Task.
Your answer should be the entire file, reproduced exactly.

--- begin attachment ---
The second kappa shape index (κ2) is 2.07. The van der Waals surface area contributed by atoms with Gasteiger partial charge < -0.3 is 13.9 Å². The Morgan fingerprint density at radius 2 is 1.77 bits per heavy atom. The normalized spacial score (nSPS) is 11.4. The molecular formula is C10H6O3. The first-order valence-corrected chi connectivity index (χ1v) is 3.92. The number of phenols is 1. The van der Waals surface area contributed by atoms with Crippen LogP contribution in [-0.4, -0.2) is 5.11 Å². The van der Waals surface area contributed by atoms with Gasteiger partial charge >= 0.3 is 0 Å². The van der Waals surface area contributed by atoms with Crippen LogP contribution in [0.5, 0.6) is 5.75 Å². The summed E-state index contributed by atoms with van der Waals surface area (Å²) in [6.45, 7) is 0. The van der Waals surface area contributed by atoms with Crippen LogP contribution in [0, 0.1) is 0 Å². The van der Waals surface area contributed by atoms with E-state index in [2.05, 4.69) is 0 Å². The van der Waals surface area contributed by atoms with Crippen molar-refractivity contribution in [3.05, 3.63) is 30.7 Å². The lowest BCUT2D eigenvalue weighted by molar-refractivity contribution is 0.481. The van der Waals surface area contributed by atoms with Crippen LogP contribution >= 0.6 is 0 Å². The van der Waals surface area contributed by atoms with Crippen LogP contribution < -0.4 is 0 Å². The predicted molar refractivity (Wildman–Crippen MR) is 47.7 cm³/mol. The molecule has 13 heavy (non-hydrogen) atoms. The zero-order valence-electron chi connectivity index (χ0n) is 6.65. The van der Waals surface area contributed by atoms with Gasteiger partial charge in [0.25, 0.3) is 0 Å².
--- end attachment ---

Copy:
The second kappa shape index (κ2) is 2.07. The van der Waals surface area contributed by atoms with Gasteiger partial charge < -0.3 is 13.9 Å². The Morgan fingerprint density at radius 2 is 1.77 bits per heavy atom. The normalized spacial score (nSPS) is 11.4. The molecular formula is C10H6O3. The first-order valence-corrected chi connectivity index (χ1v) is 3.92. The number of phenols is 1. The van der Waals surface area contributed by atoms with Crippen LogP contribution in [-0.4, -0.2) is 5.11 Å². The van der Waals surface area contributed by atoms with Gasteiger partial charge >= 0.3 is 0 Å². The van der Waals surface area contributed by atoms with Crippen LogP contribution in [0.5, 0.6) is 5.75 Å². The summed E-state index contributed by atoms with van der Waals surface area (Å²) in [6.45, 7) is 0. The van der Waals surface area contributed by atoms with Crippen LogP contribution in [0, 0.1) is 0 Å². The van der Waals surface area contributed by atoms with E-state index in [2.05, 4.69) is 0 Å². The van der Waals surface area contributed by atoms with Crippen molar-refractivity contribution in [3.05, 3.63) is 30.7 Å². The lowest BCUT2D eigenvalue weighted by molar-refractivity contribution is 0.481. The van der Waals surface area contributed by atoms with Crippen LogP contribution >= 0.6 is 0 Å². The van der Waals surface area contributed by atoms with Crippen LogP contribution < -0.4 is 0 Å². The predicted molar refractivity (Wildman–Crippen MR) is 47.7 cm³/mol. The molecule has 13 heavy (non-hydrogen) atoms. The zero-order valence-electron chi connectivity index (χ0n) is 6.65. The van der Waals surface area contributed by atoms with Gasteiger partial charge in [0.25, 0.3) is 0 Å².